Activist Artist CoverArtist: If you look closely, you'll notice a political edge in Kate Renee's coloring-book-like artwork
Above: "Liberty and Justice for All"
Below, left: Kate Renee, courtesy photo
Below, right: "Alice in Wonderland"
by Norma Smith Olson
The first thing you notice when you look at a collection of paintings by artist Kate Renee are the eyes of the person in each portrait - specifically one eye. It's big and round and black.
"It's a style thing. When you see those googly eyes, you know it's a Kate Renee art piece," she says.
You'll also notice the bright colors and the thick, black lines that give a feel of a coloring book. Fairytale and storybook characters are recognizable in her artwork. Characters such as Winnie the Pooh or the Little Mermaid appear as metaphors, often with an ironic stance about the political theme she is illustrating. "I like to say that my work is edgy with a veneer of cute," she says.
As her work has evolved over time from simple, cute animals or figures, to a deeper metaphorical level, she kept the styling of the eyes a consistent feature in her acrylic paintings on birch panels.
"When you give these googly eyes to a Disney princess or fairytale character, you still recognize them, but you know there's something not quite right about them," she says. "It anthropomorphizes things that are not real and it takes away the human qualities of characters."
Renee has created two series of artwork that she has exhibited locally. Her "7 Sins" series featured Pooh, the man from the Monopoly game (as President Trump), the seven dwarfs, Kim Kardashian and others, examining vices such as gluttony, greed, lust and vanity. Her "Beauties Behaving Badly" series portrayed Snow White, Alice in Wonderland, Belle, Mary Poppins and others with messages about drug abuse, domestic violence and environmental carnage.
The collections are basically fairytales that touch on political or social issues, says the artist. "For example, the painting with the 'Little Mermaid' was about the BP oil spill. It gives a lighter touch on exploring environmental or politically-charged topics."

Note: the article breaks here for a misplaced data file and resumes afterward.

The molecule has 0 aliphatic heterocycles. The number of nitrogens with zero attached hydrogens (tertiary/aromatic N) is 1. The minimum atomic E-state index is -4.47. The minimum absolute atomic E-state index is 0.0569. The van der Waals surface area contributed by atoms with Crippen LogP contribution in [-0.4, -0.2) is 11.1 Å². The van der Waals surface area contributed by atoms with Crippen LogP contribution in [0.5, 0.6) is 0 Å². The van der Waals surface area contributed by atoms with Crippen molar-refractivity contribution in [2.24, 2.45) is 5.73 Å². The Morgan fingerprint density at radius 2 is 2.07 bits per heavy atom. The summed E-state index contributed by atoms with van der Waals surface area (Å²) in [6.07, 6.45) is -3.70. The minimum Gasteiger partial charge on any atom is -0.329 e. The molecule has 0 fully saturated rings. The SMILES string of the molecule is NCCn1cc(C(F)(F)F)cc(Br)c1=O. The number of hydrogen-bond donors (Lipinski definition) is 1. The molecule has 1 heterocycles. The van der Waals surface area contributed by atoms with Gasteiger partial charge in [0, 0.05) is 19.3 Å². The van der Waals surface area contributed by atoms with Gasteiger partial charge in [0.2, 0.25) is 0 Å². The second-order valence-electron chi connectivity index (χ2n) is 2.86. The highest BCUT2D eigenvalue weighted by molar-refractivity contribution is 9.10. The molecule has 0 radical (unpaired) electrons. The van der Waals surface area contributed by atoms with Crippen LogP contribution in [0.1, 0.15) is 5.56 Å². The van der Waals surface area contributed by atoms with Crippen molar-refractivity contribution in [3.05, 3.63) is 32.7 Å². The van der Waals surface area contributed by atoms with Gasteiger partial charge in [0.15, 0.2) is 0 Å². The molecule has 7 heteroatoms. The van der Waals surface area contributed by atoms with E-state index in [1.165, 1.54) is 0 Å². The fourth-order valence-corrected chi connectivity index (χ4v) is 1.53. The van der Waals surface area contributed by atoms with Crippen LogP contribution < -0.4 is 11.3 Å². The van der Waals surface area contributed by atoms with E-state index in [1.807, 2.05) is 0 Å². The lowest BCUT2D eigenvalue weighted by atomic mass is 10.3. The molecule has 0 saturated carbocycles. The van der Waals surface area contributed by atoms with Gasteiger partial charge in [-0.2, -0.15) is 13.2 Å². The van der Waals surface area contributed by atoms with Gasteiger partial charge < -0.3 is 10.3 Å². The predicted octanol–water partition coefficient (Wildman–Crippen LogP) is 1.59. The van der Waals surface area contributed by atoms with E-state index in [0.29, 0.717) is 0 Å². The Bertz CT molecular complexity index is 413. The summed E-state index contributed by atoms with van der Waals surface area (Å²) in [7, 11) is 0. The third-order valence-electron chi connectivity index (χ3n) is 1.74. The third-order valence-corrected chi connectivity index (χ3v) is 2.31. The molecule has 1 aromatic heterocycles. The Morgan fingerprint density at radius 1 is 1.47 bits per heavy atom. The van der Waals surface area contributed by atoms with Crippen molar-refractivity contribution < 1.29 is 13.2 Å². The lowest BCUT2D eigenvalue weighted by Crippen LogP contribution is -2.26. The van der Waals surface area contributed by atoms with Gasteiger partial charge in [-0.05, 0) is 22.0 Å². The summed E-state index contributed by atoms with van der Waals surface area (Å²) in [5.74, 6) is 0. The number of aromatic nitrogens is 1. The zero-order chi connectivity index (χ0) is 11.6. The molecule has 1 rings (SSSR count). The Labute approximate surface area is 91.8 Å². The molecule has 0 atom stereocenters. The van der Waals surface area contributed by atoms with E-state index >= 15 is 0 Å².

Her painting "Liberty and Justice for All," featured on this month's cover, is a more recent work. She has stepped out of the fairytale mode, but is still working with a recognizable figure. In the painting, the Statue of Liberty is portrayed as a Muslim woman. "I'm growing as an artist over the years from cute, edgy and funny to something more political with a direct statement."
The artwork is a response to the current political climate of America, Renee says. "It's a reminder that our country is built on a foundation of immigrants, and we have pledged that everyone deserves liberty and justice."
"The current political decisions under [President] Trump, including the travel ban, the police brutalities, the elimination of the DACA program and the events that took place in South Carolina are all alarming. These events have really brought racism to the forefront and continue to perpetuate fear and divide our country," she says.
Renee plans to make artwork that responds to current political events, "in a way that is creative and positive, and hopefully builds connections between people," she says. "I know that all of the political things that are happening are feeding my creativity. This will not be the last work in response to what's happening. There will be more."
The work of art
Art has always been a part of Renee's life. She grew up in Bloomington and studied at the University of Minnesota, receiving a Bachelors degree in Art and Art History, with a minor in Design. In her day job at the Science Museum gift shop she creates displays, paints walls, moves merchandise. "It keeps me in the creative mode," she says.
She also is a artist consultant, offering workshops for local artists about business skills, marketing and at a deeper level, "getting to the core of why they want to be creative, how art can make a difference in their life, how they can make it work," she says.
"Art is where people can meet and understand you in a non-confrontational way," she says. "Art is a good way to start or continue a conversation."